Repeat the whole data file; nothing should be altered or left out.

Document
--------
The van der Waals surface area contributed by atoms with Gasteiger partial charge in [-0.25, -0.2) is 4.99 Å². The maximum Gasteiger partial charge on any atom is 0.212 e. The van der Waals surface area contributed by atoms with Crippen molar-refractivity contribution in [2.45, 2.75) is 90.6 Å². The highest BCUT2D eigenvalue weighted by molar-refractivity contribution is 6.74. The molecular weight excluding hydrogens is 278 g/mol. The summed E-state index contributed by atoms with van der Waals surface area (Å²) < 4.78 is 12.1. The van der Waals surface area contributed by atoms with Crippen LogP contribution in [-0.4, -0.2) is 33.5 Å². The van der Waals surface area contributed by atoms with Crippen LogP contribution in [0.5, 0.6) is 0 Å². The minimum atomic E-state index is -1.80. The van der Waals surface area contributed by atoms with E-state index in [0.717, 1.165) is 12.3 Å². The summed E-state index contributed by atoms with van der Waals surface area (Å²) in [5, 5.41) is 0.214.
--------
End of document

The van der Waals surface area contributed by atoms with Gasteiger partial charge in [-0.25, -0.2) is 4.99 Å². The maximum Gasteiger partial charge on any atom is 0.212 e. The van der Waals surface area contributed by atoms with Crippen molar-refractivity contribution in [2.45, 2.75) is 90.6 Å². The highest BCUT2D eigenvalue weighted by molar-refractivity contribution is 6.74. The molecular weight excluding hydrogens is 278 g/mol. The summed E-state index contributed by atoms with van der Waals surface area (Å²) < 4.78 is 12.1. The van der Waals surface area contributed by atoms with Crippen LogP contribution in [-0.4, -0.2) is 33.5 Å². The van der Waals surface area contributed by atoms with Crippen LogP contribution in [0.5, 0.6) is 0 Å². The minimum atomic E-state index is -1.80. The van der Waals surface area contributed by atoms with E-state index in [0.717, 1.165) is 12.3 Å². The summed E-state index contributed by atoms with van der Waals surface area (Å²) in [5, 5.41) is 0.214.